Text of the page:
Autophagy as a therapeutic target for ischaemia/reperfusion injury? Concepts, controversies, and challenges

Karin Przyklenk, Yi Dong, Vishnu V. Undyala, Peter Whittaker

Research output: Contribution to journalReview articlepeer-review

108 Scopus citations

Abstract

Autophagy is the tightly orchestrated cellular 'housekeeping' process responsible for the degradation and disposal of damaged and dysfunctional organelles and protein aggregates. In addition to its established basal role in the maintenance of normal cellular phenotype and function, there is growing interest in the concept that targeted modulation of autophagy under conditions of stress (most notably, ischaemia/reperfusion) may represent an adaptive mechanism and render the myocardium resistant to ischaemia/reperfusion injury. Our aims in this review are to: (i) provide a balanced overview of the emerging hypothesis that perturbation of autophagy may serve as a novel, intriguing, and powerful cardioprotective treatment strategy and (ii) summarize the controversies and challenges in exploiting autophagy as a therapeutic target for ischaemia/reperfusion injury.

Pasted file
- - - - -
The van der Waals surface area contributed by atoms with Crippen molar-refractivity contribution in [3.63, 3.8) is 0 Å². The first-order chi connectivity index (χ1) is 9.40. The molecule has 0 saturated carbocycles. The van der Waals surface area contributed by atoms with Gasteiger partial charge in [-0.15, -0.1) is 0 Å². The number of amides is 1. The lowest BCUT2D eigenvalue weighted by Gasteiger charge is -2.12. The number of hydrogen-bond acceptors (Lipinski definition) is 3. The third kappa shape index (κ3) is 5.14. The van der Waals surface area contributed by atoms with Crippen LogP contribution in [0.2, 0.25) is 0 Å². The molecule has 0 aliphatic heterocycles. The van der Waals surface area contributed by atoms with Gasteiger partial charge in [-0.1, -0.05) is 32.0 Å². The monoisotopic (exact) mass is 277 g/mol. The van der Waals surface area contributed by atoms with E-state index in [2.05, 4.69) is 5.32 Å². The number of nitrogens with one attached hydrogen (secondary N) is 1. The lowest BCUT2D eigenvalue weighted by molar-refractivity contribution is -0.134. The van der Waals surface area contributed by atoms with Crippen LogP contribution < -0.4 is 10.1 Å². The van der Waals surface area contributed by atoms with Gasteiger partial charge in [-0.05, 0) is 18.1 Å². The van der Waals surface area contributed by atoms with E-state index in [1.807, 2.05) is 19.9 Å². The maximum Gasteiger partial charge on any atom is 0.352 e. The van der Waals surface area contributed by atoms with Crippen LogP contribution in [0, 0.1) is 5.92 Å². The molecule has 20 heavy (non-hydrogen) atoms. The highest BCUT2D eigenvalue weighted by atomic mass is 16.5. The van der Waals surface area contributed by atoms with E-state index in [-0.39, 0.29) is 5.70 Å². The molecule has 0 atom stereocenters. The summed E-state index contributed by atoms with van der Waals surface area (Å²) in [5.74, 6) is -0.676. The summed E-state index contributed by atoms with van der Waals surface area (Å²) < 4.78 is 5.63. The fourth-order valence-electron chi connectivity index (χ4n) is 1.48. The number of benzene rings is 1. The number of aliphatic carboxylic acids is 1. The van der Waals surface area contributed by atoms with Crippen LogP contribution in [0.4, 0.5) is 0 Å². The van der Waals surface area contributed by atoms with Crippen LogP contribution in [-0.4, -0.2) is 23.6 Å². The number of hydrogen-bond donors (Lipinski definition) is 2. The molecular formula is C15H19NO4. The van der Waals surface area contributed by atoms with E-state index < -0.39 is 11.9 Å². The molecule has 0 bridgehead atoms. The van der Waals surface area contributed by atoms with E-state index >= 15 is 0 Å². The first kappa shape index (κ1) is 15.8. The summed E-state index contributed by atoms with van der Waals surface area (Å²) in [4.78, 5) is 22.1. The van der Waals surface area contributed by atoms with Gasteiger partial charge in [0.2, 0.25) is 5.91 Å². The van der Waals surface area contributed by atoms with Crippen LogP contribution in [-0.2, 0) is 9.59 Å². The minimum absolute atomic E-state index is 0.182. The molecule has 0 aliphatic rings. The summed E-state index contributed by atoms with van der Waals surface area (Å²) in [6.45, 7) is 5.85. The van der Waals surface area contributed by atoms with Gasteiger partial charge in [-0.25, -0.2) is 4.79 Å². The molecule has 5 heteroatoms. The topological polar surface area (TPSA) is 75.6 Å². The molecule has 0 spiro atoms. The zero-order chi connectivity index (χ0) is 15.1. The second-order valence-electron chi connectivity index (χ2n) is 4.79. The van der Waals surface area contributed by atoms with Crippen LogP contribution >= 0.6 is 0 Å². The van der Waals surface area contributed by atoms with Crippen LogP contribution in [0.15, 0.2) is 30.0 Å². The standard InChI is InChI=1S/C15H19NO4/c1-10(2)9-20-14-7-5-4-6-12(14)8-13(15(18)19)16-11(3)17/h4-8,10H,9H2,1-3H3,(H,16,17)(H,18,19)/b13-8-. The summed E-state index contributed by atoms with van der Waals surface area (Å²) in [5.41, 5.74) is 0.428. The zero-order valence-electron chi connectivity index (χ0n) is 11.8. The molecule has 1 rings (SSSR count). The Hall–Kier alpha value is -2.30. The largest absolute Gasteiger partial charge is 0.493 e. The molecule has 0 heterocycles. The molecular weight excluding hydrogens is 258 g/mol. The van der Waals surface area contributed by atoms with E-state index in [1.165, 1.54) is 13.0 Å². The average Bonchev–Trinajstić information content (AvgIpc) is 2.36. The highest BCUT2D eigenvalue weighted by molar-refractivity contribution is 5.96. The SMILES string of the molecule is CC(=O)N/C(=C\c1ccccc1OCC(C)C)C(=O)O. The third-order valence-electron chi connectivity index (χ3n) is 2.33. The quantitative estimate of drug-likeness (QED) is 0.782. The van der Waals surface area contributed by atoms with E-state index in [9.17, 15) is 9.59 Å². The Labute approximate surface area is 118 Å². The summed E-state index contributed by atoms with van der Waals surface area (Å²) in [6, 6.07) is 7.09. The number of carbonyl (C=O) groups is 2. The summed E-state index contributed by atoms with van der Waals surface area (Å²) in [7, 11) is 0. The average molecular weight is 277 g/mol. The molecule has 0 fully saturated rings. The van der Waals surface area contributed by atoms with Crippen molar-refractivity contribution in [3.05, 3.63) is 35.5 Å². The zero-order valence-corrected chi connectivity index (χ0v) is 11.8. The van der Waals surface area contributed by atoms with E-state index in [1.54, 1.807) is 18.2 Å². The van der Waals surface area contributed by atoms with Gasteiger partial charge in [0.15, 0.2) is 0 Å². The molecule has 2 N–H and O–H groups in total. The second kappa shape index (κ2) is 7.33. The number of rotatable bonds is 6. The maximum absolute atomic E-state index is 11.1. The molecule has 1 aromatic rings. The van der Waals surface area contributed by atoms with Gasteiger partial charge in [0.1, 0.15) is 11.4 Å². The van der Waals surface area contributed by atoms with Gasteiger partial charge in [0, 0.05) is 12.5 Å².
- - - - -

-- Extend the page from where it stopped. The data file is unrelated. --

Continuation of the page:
Original languageEnglish
Pages (from-to)197-205
Number of pages9
JournalCardiovascular Research
Volume94
Issue number2
DOIs
StatePublished - May 1 2012

Keywords

  • Autophagy
  • Myocardial ischaemia
  • Myocardial reperfusion
  • Reperfusion injury

Fingerprint

Dive into the research topics of 'Autophagy as a therapeutic target for ischaemia/reperfusion injury? Concepts, controversies, and challenges'. Together they form a unique fingerprint.

Cite this